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November 19, 2013 | 03:54 PMLate November weather.
It is cold enough now that I can see my breath. Frost crusts grass and piles of dry leaves. Snow has already fallen this year. Before sunrise, the sky is clear and crisp and full of light from a moon bright enough to cause trees to cast shadows. After sunrise, the atmosphere is dry and thin. The wind is temperamental and blows bare tree branches that clack over a carpet of brown leaves and brittle twigs.
It's time to hunt deer.
Opening day is Nov. 23 at sunrise, and until Dec. 1, deer hunters across the state will set aside time to drive out to cabins, hotels and motels near familiar acres of wild land either publicly or privately owned. Few will hunt alone. Most will be among mixtures of friends and family that might only appear once a year for the hunt.
We call them "deer camps," but some have given themselves more creative and unique names.
Old huts and shanties glow orange and yellow and swell with familiar visitors, tucked away from civilization on dirt roads miles from street grids and post offices. Plumes of smoke pulse through old chimneys. Dusty cribbage boards and faded poker chips appear on coffee tables. It smells like smoke, beer and propane.
Nothing is fancy, but everything is comfortable.
Each camp has its own history and tradition. Some are old enough to have formed oral histories so elaborate and embellished that they rival Greek tragedies in scope and imagination; legendary figures from camps past – cousins and uncles and very old friends – who defeated beasts more often mentioned than seen: 30-point bucks and two-headed does.
Camps have initiations, inside jokes and very specific diets.
Smoked meats. Chili. Cheeses. Sausages. Beans. Whisky. Beer. Foods that stick to the ribs and drinks that burn them loose.
All the ingredients of a culture, a hunter's way of life.
Like Thanksgiving or Christmas, opening weekend of gun deer season is a holiday steeped in tradition. A strong sense of tradition and an active outdoor lifestyle among hunters makes this holiday especially rugged.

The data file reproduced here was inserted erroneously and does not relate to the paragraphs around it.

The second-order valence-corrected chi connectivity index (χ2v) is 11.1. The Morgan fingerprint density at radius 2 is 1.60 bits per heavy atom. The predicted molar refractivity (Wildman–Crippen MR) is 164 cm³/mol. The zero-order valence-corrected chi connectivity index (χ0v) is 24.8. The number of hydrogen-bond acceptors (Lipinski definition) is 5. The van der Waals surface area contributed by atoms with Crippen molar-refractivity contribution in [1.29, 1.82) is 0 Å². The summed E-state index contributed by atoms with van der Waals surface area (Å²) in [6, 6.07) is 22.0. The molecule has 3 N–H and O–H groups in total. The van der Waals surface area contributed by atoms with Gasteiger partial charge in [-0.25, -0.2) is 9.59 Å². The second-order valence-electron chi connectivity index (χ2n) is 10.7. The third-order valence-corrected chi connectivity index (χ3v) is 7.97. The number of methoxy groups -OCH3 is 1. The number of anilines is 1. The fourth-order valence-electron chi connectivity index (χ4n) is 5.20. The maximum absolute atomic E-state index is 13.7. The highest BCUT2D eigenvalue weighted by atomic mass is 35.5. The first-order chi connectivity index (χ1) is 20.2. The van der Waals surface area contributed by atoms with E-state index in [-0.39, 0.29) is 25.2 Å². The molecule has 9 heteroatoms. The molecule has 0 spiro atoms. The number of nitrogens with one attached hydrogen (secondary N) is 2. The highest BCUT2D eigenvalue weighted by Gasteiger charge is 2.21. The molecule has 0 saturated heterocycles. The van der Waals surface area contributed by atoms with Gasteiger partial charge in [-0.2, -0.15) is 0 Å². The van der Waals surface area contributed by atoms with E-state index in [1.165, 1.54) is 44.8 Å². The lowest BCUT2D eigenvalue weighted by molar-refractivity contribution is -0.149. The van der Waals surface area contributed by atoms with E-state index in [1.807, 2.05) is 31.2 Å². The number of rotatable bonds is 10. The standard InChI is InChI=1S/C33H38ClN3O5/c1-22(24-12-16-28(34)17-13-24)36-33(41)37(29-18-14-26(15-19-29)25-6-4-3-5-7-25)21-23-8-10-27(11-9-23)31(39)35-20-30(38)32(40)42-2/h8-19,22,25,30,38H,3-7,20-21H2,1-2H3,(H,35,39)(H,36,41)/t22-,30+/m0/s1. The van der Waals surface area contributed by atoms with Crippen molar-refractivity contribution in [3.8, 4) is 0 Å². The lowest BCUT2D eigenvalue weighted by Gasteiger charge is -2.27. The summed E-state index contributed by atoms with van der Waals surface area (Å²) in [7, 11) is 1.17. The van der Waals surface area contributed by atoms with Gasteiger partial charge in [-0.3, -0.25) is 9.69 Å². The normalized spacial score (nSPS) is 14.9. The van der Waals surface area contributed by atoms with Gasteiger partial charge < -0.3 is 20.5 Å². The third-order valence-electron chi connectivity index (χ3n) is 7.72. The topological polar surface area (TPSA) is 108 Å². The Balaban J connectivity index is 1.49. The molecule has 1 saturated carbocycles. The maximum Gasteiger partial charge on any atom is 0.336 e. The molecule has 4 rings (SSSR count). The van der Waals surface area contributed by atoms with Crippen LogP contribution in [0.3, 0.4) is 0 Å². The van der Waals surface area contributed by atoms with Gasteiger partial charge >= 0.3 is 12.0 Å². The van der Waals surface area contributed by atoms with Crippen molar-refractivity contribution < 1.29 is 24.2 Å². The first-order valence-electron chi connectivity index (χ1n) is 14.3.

Many deer cabins have outhouses and no running water. Some are heated by wood-burning cast iron stoves. For many, the simpler and more old-fashioned the weekend, the better it is.
There is little to no cell phone service deep inside the north woods. There are no Wi-Fi hotspots in the pine groves and marshes.
Change, however, is a given.
This year, the Wisconsin Department of Natural Resources has created a Facebook page for hunters to share stories, traditions and pictures. Twitter users are encouraged to share posts using #WIhunt.
The DNR decided to host online chats at noon on Nov. 19-21 to discuss season expectations, hunting locations, safety regulations and gear allocation.
The digital world has found a way to seep into another way of life, and though I shouldn't be surprised, something about it seemed ironic. The DNR found a way to promote an off-the-grid lifestyle by plugging into the grid.
And though I want to resist the change and keep my hunting and digital worlds separate, I can't resist combining them.
So, this weekend, I encourage you to share your hunting pictures, stories and traditions on Twitter using #LGhunt. Post updates about your hunt on the Regional News Sports Check Facebook page. Though I love my deer camp, I want to learn about yours.
Also, please email pictures of your kills to Sports
@lakegenevanews.net and we may feature your buck or doe in the paper (please make sure pictures are sent in JPEG format). And that goes for birds too.
Good luck in the woods this weekend and safe hunting.